For companies providing enterprise-class Linux distributions, it's support, not licenses, that keeps the money flowing. That situation has led many major players in the industry to attempt to undercut each other by supporting each other's products. Red Hat's latest gambit is to ties its patches into its kernel. The defensive move could have repercussions for several different outfits.
Enterprise Linux 6.0, which was released last November, packs a hidden punch: The latest version of the operating system pre-bundles patches with the kernel.
The disguised fixes have shaken up some controversy, but Red Hat contends that the move is aimed at making it more difficult for rivals like CentOS, Oracle and Novell to gobble up Red Hat's customers.
The company needs to do this in order to fund its work on the Linux kernel, Jonathan Eunice, principal IT analyst at Illuminata, told LinuxInsider.
"There are no billion-dollar companies in the pure open source market," Eunice pointed out. "It's tougher to get people to pay for support and value-add when they don't have to."
Red Hat spokesperson Kerri Catallozzi declined comment, pointing instead to a blog post on this issue written by company Chief Technology Officer Brian Steven.
CentOS, which offers a clone version of Red Hat Enterprise Linux, did not respond to requests for comment by press time.
Nibbling at Red Hat's Lunch
Red Hat has been fending off competition from Oracle, Novell and CentOS, whom Red Hat sees as poaching its service and support customers.
For example, Novell says moving from Red Hat Enterprise Linux to its Suse Linux Enterprise Server is a straightforward process and offers to train customers to make the transition.
Last month, Oracle released Oracle Linux 6, which the H-online blog described as largely a clone of Red Hat Enterprise Linux (RHEL) 6.
Or perhaps Oracle Linux 6 is a kissing cousin of RHEL 6.
"Oracle Linux 6 is a repackaging of CentOS 6, and CentOS is a distribution of the open source version of Red Hat," Illuminata's Eunice said. "CentOS is more than 99 percent RHEL and has to be packaged up as a distribution. Oracle takes the open source bits from the Red Hat source code and builds its own version."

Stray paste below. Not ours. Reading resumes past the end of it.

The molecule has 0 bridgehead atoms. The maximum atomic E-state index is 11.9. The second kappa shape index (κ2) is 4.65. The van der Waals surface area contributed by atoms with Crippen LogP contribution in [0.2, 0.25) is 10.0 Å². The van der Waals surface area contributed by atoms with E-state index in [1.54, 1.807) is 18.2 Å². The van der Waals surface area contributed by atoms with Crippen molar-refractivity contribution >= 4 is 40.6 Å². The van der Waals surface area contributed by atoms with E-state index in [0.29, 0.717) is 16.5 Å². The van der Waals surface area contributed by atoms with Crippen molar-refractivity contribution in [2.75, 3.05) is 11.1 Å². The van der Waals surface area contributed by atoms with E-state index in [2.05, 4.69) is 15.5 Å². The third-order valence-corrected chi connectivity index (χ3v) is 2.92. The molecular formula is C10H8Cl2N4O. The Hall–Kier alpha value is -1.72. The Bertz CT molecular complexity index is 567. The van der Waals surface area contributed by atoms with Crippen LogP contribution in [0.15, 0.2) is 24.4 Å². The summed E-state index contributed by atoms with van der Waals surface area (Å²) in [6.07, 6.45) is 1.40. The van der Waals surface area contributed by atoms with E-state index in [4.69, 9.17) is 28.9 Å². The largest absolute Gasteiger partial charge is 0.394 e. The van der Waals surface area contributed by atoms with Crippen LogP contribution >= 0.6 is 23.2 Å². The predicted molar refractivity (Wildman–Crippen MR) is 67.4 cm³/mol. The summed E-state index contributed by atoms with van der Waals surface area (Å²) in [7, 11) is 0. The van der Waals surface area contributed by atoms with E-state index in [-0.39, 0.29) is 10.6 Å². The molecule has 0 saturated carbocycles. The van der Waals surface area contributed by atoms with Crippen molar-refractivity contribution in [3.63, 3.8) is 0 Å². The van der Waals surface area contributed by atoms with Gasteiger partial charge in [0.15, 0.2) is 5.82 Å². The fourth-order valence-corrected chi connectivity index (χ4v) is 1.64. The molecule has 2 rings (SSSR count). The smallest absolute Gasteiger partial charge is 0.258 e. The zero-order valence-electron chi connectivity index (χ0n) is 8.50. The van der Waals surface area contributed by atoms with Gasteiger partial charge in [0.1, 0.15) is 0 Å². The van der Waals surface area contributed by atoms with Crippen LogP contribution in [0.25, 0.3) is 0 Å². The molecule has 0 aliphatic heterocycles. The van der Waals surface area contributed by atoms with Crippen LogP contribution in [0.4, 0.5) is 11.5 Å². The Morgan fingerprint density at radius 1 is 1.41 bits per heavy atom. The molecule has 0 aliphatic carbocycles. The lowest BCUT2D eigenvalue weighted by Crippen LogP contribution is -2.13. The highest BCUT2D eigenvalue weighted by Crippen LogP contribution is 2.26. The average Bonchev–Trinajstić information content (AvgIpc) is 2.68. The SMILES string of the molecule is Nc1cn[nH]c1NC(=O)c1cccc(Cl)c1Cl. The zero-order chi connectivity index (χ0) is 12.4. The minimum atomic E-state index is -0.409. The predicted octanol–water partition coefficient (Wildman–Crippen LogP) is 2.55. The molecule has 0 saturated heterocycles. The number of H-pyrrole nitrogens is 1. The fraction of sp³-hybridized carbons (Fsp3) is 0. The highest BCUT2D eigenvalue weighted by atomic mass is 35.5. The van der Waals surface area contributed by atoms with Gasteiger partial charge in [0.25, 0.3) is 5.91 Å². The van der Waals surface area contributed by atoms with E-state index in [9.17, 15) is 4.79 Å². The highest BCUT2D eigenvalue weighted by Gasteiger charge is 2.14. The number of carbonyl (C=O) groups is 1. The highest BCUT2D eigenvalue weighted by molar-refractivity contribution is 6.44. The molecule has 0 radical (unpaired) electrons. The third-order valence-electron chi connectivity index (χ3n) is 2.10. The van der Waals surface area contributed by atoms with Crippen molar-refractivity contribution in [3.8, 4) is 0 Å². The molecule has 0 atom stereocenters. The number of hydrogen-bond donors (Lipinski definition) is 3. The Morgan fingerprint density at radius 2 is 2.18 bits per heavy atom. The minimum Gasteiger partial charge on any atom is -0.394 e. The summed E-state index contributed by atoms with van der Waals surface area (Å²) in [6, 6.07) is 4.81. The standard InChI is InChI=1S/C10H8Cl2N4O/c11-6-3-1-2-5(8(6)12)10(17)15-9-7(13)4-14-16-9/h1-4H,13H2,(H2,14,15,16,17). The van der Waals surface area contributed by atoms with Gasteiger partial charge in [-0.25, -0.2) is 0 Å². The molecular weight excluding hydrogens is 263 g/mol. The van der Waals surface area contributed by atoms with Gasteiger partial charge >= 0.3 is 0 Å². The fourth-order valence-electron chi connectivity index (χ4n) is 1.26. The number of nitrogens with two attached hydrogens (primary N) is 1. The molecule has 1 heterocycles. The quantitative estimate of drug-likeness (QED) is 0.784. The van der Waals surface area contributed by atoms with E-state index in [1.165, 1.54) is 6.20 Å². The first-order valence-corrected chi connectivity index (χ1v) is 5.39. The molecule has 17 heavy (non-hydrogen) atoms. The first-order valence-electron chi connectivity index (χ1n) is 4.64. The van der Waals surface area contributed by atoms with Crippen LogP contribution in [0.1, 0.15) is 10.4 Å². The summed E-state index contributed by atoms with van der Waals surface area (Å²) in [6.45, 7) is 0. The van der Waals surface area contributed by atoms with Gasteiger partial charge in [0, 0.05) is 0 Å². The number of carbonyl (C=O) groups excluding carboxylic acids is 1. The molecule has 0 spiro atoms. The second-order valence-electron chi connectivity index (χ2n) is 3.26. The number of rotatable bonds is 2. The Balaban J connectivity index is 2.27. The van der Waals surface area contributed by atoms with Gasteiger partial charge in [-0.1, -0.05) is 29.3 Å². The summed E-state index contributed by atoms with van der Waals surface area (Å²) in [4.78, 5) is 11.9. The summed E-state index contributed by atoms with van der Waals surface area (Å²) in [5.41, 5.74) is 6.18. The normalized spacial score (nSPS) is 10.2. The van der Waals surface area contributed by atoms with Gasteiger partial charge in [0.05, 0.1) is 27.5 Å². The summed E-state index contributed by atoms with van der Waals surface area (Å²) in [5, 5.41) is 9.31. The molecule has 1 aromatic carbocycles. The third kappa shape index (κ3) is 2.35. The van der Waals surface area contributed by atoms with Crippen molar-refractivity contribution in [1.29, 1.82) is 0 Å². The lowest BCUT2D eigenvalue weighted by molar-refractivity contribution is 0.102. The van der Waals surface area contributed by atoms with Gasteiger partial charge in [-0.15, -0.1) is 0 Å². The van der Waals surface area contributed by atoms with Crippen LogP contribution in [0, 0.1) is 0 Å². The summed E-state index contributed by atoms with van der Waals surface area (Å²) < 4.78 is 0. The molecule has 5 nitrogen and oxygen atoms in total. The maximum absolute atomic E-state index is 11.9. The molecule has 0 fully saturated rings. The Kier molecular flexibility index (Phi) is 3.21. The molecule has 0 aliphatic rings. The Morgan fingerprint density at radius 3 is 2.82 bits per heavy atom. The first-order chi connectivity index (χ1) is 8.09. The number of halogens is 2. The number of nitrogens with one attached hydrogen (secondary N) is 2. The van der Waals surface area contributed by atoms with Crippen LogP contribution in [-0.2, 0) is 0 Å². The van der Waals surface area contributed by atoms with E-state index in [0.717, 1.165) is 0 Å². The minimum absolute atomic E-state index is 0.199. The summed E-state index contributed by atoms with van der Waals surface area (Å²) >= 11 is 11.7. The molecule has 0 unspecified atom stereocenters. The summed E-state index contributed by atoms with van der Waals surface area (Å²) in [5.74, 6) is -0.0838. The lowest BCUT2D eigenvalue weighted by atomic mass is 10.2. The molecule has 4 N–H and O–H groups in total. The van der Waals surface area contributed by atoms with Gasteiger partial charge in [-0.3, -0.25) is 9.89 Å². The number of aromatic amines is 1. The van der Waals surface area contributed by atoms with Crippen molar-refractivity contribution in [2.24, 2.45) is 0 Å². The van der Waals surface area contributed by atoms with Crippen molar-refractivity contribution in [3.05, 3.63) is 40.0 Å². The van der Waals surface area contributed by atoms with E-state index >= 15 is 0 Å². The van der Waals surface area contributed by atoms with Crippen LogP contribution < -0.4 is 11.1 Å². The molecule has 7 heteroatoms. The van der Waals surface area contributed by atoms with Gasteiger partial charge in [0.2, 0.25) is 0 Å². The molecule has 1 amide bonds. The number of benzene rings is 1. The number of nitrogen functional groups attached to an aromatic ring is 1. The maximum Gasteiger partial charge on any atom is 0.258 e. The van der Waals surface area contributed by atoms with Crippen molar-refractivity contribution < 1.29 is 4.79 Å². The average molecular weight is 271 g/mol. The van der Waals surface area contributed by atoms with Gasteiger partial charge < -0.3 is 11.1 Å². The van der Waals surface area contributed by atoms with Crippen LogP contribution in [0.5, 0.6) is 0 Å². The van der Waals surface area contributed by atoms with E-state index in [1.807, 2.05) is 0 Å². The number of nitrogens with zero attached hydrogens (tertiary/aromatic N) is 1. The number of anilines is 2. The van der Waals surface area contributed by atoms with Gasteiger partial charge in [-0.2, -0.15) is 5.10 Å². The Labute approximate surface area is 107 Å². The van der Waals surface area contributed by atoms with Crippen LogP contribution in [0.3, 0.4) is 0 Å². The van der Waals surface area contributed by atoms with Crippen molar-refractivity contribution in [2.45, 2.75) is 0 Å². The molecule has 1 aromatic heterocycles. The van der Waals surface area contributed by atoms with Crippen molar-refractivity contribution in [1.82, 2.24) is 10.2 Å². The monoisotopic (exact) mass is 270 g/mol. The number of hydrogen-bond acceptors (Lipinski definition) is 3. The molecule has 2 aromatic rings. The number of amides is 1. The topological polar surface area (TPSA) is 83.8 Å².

Despite Oracle's and Novell's muscle, the CentOS community of open source developers is proving to be Red Hat's main competition, Illuminata's Eunice said.
Novell and Oracle did not respond to requests for comment by press time.
Elbow-Smashing the Competition
By pre-bundling patches with RHEL 6, Red Hat is making it more difficult for the competition to lure away its customers.
The move makes it difficult to see what has been done with the kernel.
On the other hand, it does comply with the provisions of the GNU Public License, which means Red Hat is well within its rights to pre-bundle the patches with the OS.
"Under the terms of the GPL, Red Hat has to give out the bits and pieces of its operating system, but there's nothing that states it has to make things easy for anyone," Illuminata's Eunice said. "If Red Hat decided you had to send them a letter and they'd send you a floppy disk with the code on it, they're covered."
Red Hat has to do this to cover the costs of its service and support, and of hardening and maintaining the kernel.
That work includes cooperating with partners to isolate and prevent failures, testing and hardening the OS, and ensuring service and support are available to customers over the long term, Red Hat said when announcing RHEL 6 in November.
"This is the game Red Hat has to play to make sure people are really paying for its support and quality control," Eunice said.
"For an Oracle, IBM or Microsoft, where you have a proprietary software product, people have to pay," Eunice remarked. "Like other open source developers, Red Hat has created a mechanism to strongly incent enterprises to pay their support fees and to sign up for service because that's the core of their business."
Red Hat's new approach may not please open source community members, but CentOS has so far been muted in its response.
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